In our experience, Facebook is still a must have platform for most organizations. Though it’s important to note that we’ve seen the value of organic Facebook posts diminish over time. Paid ads are the real king of Facebook, but with Facebook Donations, it’s now also the only major donation platform that charges a 0% transaction fee — and a popular way for users to donate their birthdays to nonprofit causes. Here are some more tips on creating organic content on Facebook to drive impact, including tips on Facebook videos and #hashtags #on #Facebook.


Instagram isn’t just a place for to highlight all your amazing travels and how much fun you’re having because you’re #blessed. With over 1 billion monthly active users (71% of whom are under 35), the Gram is another useful social media touchpoint for nonprofits. Nonprofits can use Instagram to broadcast their work, find more users to engage with their mission, demonstrate impact, and even fundraise — especially fundraise actually, now that Instagram has donation stickers.


There are 30 million active users on YouTube every single day, watching and sharing any one of the over 5 billion videos that have been posted on YouTube to date. All of this makes it the world’s second-largest search platform. If you’re in the video game, YouTube is king. The ideal use for YouTube is to increase awareness and tell great stories. If your goals can be achieved in video form, then YouTube is right for you. In our experience it’s not as effective of a channel if you need to drive off-platform engagement on your website.


Twitter is your go-to social media platform for timely and relevant news updates and engaging with important experts, leaders, influencers, and partners in your issue space. It moves fast and requires real-time engagement to stay relevant.

Pinterest and LinkedIn

Some other popular social media channels you might want to consider include: LinkedIn, Pinterest, Reddit, and Snapchat.

LinkedIn for nonprofits is an often underutilized platform that can have outsized benefits to your organization. At its heart, LinkedIn is the world’s largest professional network. We like to think of it as a digital relationship map of everyone you know, plus everyone that they know. It illustrates those first-, second-, and third-degree connections Kevin Bacon-style.

Pinterest is well-known when you’re plotting your #OOTD, doing some home decorating, or planning a wedding. But there’s also a space for Pinterest for nonprofits. It’s a great platform to consider if you offer infographics or how-to or explainer images. In addition to on-platform engagement, we’ve found that images on Pinterest tend to get indexed pretty highly in Google image search, which can also be an additional traffic driver to your website.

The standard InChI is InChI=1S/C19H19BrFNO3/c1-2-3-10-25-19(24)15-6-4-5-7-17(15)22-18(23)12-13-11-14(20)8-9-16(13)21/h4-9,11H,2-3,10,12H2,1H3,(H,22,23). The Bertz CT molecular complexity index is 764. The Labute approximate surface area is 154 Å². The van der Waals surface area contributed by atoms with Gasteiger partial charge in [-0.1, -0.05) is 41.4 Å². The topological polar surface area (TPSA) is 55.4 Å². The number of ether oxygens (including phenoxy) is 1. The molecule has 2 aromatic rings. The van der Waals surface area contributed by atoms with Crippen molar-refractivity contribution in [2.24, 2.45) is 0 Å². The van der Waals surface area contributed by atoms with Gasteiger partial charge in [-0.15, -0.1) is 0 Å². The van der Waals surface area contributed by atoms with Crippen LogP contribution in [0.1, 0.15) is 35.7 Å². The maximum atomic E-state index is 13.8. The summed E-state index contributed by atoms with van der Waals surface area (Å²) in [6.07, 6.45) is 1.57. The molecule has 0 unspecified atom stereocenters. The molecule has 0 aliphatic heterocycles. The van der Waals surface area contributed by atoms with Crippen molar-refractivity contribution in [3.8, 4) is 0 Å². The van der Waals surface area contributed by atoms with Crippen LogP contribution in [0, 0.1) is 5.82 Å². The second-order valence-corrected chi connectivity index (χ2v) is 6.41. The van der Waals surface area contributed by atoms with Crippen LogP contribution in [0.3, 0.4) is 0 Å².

4: Measure Results

Generally speaking, there are 4 basic measures for success across any social media platform. All you need to ask yourself are these four key questions and use the native platform analytics paired with off-platform tools like Google Analytics and Google Tag Manager to track your impact. These questions are:

  • Are people paying attention? 
  • Is your message being spread?
  • Are posts leading to other important actions?
  • Are people being re-engaged over time?

You can measure whether people are paying attention in number of on-platform engagements, such as views, likes, or comments.

Track whether your message is being spread in terms of shares. This includes shares or retweets or pins etc. of your posts on social media. But it should also include shares of your web content on social media. Make sure your pages are optimized for social media sharing, including making sure there is an image and the right metadata when the link is shared on social.

Want to use social media for good? It can take as few as 30 Tweets to get the attention of a US Congressperson. Politweets by Whole Whale lets you create a free Twitter advocacy tool for your website to help your supporters identify their U.S. Representative and tweet them your custom message. Did we mention it’s free? Learn more at